Public transport

Inner City Public Transport



If you are a registered resident, you can download a mini-program of each city’s public transport. Xi An train station, for example, provides a QR code that will lead you to Wechat or Alipay mini-programs. Register on the spot and you can commute by scanning your QR code assigned to your ID, there is no need to purchase a transport card. This applies to registered international passport holders (student or working in China) but not visiting citizens of Taiwan, HK or Macao + international tourists.

Metroman — Subway Maps and Trip Planner

Download Metroman and the necessary city subway map to plan your subway journey. This app works for multiple cities in and outside of China.

Subway Beijing

Purchasing Regional Train and Flight Tickets

Use Fei Zhu 肥猪, Ctrip or Qunar to book your ticket and accommodation. Fei Zhu is a company of Taobao (the mega e-commerce firm that pioneered Singles Day — world’s biggest online shopping event in history, bigger than Black Friday and Cyber Monday combined). Given that you have not collected the physical tickets, you can cancel the train tickets with little to minimum (5%) penalty within the app — the refund happens almost immediately. The app is however only available in Chinese.

Ctrip and Qunar are available in English and accept international credit card. You can also use Wechat to purchase your train or flight tickets. Didn’t I tell you it was a super-app?

Collect Your Ticket All in One Go


You can very easily book train tickets online with passport, given that you have Wechatpay or Alipay account set up. However, foreigners are still unable to book long-distance bus tickets (which you have to purchase at the bus station 汽车站 qi che zhan) and ferries online, because they require the Chinese ID card 身份证 shen fen zheng.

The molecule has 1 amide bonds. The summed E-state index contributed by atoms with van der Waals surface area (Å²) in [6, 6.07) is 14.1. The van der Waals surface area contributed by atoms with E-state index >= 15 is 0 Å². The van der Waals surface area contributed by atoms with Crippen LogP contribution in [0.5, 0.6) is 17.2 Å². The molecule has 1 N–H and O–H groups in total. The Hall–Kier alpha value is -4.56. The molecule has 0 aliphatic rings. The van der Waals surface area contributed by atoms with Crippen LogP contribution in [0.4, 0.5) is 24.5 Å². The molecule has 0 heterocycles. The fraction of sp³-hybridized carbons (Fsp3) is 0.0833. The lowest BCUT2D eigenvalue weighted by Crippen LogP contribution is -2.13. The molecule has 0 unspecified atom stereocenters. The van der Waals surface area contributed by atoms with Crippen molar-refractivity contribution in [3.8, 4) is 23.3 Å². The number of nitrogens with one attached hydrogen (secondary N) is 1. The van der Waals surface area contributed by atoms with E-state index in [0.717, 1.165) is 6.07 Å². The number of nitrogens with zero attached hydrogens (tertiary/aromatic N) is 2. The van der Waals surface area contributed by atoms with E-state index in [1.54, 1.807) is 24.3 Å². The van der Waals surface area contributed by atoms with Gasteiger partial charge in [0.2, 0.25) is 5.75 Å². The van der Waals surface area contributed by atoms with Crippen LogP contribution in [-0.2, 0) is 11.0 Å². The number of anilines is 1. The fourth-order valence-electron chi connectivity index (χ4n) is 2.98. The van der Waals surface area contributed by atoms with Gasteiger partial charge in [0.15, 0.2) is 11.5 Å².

You can collect all your booked train tickets in one go, so if you were doing Beijing — Shanghai — Nanjing — Beijing, given that you had booked all tickets before your Beijing departure, you could collect all of them at the same time. However, if you have collected your tickets and decide to change/cancel them afterwards, you have to visit the ticket counter at the station.

PS: Ignore the automatic ticket machine, they are only for Chinese citizens as they only identify the Chinese ID cards.

Take the Overnight Trains


Riding the overnight train makes an amazing Chinese experience. The beds come in a hard bed or soft bed. I’ve only experienced the hard bed where each cove is shared between 6 people (3 bunk bed on two sides) and no door. Aim for the bottom bed, as the middle and top beds have about 40cm vertical space so you can’t really sit up. On the other hand, the soft bed has a closed compartment shared between 4 people (2 bunk bed on two sides). Most high-speed trains gao tie 高铁 (code G,D,C) do not run overnight. More info on Chinese train travel here.



WeChat

Choosing Where and What to Eat

Da zhong dian ping 大众点评 is Chinese-only app which works like Yelp but transcends beyond food and drinks. It shows the most popular dishes in each establishment AND includes listings of entertainment, KTV, health and fitness, hotel, hospital, parking, car maintenance, tutoring, etc. Check each vendor’s listing to see their special offer. Note: Some Chinese reading skills are required to navigate within the app.


The author

Vanessa is an Indonesian Australian who gets mistaken as a Southern Chinese/Guangdong-er all the time. When she's not wandering around China or riding her bike around Beijing, she spends her time writing the ultimate China's travel guide on Medium.